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BPF sets out tech manifesto

A universal property language, a library of innovation and a ‘property passport’ are necessary to fill the gap between the supply and demand of UK proptech applications, according to research by the British Property Federation and Future Cities Catapult.

The report titled: “Lost in translation: How can real estate make the most of the proptech revolution?” is the work of Future Cities Catapult. It was commissioned by the BPF to understand the barriers to and opportunities for improving the productivity of the real estate sector through the application of technology.

The report, which surveyed 80 UK-based proptech companies, found a disparity between technological innovation available and current needs within the real estate sector.

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BPF Technology And Innovation Programme

How can the UK property industry fully embrace emerging technologies?

In light of the report’s results, the BPF has published its recommendations for best proptech practices.

Recommendations include:

  • A property passport should be established, similar to BIM’s use in construction. This would be a data standard for core information to be generated and maintained throughout the property lifecycle and for different users. This might include core asset, financial and building performance information, and could build on recent Department for Business, Energy and Industrial Strategy consultation on standards for smart systems and a flexible energy system.
  • Developing a library of all current and emerging proptech innovation to give the market a better understanding of which tech they should be investing in now. The library would be classified in line with the lifecycle, user needs and technological drivers, as well as a Property Innovation Index to assess a company’s capacity and preparedness for innovation, and a Property Maturity Index to understand the level of maturity of technologies.
  • Creating a leadership development course, including a comprehensive overview of the technologies driving digital innovation and the business models changing industries. BPF has committed to doing this.
  • Creating a shared language for the property sector to signal where the industry wants to head. One suggested framework might be SOAR (shared, outcome-focused, AI-driven, responsive). This would help bring key trends to prominence and provide a focus for professional development and lobbying.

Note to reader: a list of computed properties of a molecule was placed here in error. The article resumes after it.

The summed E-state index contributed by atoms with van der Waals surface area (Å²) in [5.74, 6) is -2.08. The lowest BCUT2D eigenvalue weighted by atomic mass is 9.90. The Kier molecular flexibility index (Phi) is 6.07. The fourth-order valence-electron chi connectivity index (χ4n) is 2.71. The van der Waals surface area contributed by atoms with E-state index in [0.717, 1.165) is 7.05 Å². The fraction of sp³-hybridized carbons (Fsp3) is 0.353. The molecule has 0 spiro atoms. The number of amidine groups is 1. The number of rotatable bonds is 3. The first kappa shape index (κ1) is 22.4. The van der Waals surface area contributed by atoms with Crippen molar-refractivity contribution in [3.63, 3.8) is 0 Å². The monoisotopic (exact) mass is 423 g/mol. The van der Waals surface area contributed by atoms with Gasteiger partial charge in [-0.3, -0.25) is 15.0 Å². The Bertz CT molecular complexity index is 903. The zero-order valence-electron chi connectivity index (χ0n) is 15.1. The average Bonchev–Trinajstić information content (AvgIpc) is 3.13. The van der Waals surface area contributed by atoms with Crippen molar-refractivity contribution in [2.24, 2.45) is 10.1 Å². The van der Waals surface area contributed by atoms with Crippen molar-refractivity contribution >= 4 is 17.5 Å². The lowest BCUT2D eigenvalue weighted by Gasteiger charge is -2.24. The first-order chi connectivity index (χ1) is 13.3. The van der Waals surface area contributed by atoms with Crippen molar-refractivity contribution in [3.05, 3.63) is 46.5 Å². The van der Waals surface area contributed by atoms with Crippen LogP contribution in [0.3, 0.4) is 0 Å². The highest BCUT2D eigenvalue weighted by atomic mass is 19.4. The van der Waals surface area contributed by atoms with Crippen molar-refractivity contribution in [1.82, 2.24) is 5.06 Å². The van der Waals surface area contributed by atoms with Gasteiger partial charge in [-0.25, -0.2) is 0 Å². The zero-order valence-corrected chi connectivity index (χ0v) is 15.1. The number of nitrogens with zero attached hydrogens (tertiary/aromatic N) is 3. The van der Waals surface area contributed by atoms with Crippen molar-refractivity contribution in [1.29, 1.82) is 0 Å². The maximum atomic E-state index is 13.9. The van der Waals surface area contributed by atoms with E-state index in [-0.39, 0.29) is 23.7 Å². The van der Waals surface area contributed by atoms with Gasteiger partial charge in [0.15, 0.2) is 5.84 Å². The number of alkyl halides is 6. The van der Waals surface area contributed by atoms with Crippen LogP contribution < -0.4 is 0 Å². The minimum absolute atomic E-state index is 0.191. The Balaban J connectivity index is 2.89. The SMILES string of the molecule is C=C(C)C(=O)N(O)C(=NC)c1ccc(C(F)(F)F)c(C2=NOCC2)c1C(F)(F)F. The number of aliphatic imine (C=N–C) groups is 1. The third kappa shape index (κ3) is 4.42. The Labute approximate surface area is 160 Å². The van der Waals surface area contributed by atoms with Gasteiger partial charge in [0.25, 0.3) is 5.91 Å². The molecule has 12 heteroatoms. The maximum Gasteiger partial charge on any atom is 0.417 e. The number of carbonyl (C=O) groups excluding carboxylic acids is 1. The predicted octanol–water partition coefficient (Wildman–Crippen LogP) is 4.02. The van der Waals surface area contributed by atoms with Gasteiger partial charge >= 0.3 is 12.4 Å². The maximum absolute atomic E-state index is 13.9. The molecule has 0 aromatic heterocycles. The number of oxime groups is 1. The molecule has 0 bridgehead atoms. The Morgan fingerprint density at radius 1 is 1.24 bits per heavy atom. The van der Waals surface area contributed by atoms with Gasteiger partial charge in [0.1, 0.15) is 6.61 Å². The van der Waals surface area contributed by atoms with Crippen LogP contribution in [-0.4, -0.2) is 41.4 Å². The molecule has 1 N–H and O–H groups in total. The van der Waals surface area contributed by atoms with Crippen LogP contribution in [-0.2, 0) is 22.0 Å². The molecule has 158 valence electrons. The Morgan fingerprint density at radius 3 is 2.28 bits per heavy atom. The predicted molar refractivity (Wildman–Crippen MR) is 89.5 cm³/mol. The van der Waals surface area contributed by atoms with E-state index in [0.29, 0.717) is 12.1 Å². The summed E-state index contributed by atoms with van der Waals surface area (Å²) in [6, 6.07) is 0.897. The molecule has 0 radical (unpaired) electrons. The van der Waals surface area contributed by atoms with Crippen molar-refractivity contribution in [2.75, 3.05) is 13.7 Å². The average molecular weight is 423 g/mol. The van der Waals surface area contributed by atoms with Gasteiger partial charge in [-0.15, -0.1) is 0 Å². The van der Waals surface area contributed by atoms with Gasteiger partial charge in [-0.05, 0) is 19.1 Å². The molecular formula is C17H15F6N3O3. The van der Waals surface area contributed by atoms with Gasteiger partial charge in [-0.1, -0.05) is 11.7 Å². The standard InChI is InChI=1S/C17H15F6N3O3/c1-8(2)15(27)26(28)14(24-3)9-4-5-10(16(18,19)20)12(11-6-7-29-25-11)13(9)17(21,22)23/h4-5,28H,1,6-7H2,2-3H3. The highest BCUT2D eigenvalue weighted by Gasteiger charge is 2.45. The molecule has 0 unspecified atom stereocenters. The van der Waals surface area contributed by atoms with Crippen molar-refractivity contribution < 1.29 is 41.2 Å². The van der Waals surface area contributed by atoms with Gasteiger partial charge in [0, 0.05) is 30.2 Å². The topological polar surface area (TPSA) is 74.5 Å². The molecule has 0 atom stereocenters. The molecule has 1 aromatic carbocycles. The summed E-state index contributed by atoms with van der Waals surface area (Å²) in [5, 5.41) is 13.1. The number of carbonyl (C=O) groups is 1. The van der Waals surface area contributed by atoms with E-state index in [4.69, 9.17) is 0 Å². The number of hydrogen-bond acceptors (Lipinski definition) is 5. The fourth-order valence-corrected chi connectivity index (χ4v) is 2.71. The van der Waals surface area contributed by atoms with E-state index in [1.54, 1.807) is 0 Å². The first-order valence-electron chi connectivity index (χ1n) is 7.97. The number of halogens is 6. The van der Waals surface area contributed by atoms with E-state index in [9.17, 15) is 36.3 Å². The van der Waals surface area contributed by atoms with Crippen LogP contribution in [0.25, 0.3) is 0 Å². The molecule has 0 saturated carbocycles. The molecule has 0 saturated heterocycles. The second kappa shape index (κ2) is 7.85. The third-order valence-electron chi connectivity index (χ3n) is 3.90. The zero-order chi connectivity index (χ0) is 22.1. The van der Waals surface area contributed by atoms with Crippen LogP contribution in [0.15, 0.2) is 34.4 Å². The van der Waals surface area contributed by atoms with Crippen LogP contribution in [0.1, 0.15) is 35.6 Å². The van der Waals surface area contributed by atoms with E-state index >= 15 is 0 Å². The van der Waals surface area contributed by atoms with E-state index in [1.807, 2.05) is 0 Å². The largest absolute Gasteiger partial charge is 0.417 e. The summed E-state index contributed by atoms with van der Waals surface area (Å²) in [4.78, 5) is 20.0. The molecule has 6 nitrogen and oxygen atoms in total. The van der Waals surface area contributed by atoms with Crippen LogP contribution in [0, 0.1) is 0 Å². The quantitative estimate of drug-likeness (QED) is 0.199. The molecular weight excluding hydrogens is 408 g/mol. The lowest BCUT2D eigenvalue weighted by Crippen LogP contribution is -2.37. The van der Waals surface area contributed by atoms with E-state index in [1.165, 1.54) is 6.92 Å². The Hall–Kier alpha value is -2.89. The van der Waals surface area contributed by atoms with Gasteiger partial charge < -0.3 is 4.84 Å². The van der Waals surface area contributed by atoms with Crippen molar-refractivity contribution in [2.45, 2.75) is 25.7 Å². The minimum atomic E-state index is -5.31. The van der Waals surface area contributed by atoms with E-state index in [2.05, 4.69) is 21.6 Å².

• The property industry, government and other strategic organisations should set up a property sector regulatory sandbox with a view to ensuring regulation does not fence out innovation and promotes it. This could be combined with a short piece of research to understand the key perceived regulatory barriers for new and established property businesses.
  • The government’s Centre for Digital Built Britain must work with industry, architects and innovators to improve consideration of productivity and wellbeing at the earliest stages of building design. Current data-driven digital innovation is focused on later stages of the building process, though BPF’s research found focusing on productivity and adaptability at the earliest stages of a project is essential.

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BPF Proptech Recommendations 2018

What do we want from our modern spaces?

The report also examines key real estate trends, and outlines the 5 main demands a modern landlord or tenant wants from a property:

  • Flexible space. The use of data to analyse, plan and optimise space has created a fluidity in the way that we use buildings. This is demonstrated through the quick rise in coworking and coliving companies in the marketplace
  • Space as a service. Occupiers want a lot more from buildings than an empty ‘dumb’ shell, be this ease of fit-out, the levels of digital connectivity, the facility management tools available, the data generation capabilities of the building or the overall impact on productivity and wellbeing
  • Space for outcomes. The huge range of sensors embedded in our buildings means it is increasingly possible to measure the impact a building is having on health, wellbeing and productivity of its occupiers
  • Digital space. The amount of data we can harvest about the built environment, together with new frameworks for their collection and coordination have the potential to change the way we plan buildings and cities, and design, manage and operate buildings, offering a cultural shift as much as a technological one
  • Adaptable space. The above trends increase the need for buildings to be designed and built to allow for quick and easy adaptation, refitting and repurposing

Read the full BPF FCC Lost In Translation Proptech report

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